The National Archaeological Museum of Naples has had close bonds with the art world of California for many years. It began with the relationship with Jean Paul Getty, who opened his second museum on his property in Malibu in California in 1974, with the intention of recreating the Villa of the Papyri at Herculaneum. The original works that inspired the Getty Villa are exhibited here, in our museum.

There are a lot of aspects which make California in general, and Los Angeles in particular, closer to our region than one may at first suppose: above all in cultural and climatic terms. Both the region along the Pacific and the city under the Vesuvius close bonds with Spain. They both live with telluric phenomena (faults and volcanoes), in a land rich in contradictions (ocean, forests, snow-capped mountains, deserts). They are both sunny regions blessed with fertile soil (which among other things produces extraordinary wines), with creativity (from Getty to Hollywood, from Disneyland to the many actors who were born or live there), technological innovation (from Silicon Valley with Hewlett-Packard which also has tied to Herculaneum and with Apple, which recently established itself in Naples). And they both vaunt an intense social debate, closely linked to philosophical choices, witnessed by the strong opposition to the Vietnam war or Apartheid.

Even if there are thousands of kilometers separating the two regions, an artist like Laddie John Dill, who has experienced and meditated on all these aspects, could not but identify with Naples (where he indeed presented some of his works a few years ago, in the sacristy of the church ofPio Monte della Misericordia) and with the Archaeological Museum.

Having been part of the Californian Light and Space movement, which has given rise to works exhibited in leading museums of contemporary art in the USA, Dill honors our institution with a complete individual exhibition, made especially for the museum and ideated with the purpose of establishing a dialogue with our masterpieces from antiquity and the interiors housing them.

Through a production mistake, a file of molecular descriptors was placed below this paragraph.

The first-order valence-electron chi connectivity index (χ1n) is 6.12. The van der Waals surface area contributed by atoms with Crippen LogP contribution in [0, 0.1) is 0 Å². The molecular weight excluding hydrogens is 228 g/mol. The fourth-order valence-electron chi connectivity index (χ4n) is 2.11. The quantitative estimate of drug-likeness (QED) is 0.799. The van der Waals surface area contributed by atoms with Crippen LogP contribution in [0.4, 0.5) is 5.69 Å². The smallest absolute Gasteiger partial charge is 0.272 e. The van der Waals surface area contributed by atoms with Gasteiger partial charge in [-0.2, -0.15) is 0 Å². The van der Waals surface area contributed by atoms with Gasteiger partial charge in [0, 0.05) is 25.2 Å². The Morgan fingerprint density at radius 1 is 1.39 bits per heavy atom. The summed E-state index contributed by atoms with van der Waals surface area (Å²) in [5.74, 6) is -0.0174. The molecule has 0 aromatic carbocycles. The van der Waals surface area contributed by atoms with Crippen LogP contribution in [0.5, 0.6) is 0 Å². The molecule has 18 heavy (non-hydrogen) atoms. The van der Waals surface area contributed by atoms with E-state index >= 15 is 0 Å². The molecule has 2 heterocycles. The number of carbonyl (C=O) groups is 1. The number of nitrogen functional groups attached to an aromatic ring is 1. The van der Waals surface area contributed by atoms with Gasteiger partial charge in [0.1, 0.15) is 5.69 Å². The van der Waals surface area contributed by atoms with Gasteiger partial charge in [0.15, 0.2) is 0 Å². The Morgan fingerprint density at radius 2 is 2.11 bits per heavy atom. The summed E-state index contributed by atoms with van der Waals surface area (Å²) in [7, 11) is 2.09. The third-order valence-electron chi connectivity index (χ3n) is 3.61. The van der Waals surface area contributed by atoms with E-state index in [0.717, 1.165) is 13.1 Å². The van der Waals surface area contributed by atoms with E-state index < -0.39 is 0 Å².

It is a matter of works that evoke universal forms and elements of art, which incorporate all the known aspects of classical art.

This “comparative tension” has given rise to contemporary masterpieces, imbued with light, made from primordial materials, with colors ready to acquire substance or to imbue, with arcane energy, the antique works shown in the museum. The neon lights therefore come to evoke the brightness of an active volcano; the desert sand evoke the coasts of the ancient towns of Pompeii and Herculaneum, and the shiny metal reconnects with the white marble of the antique sculptures, giving them new life.

We would like to thank Laddie John Dill for this homage, and Renato and Cynthia Penna for their exceptional contribution as coordinators and curators.

The warm wind of the art of the Pacific coast has reached the gulf of Naples.


Paolo Giulierini

Director of the Archaeological Museum of Naples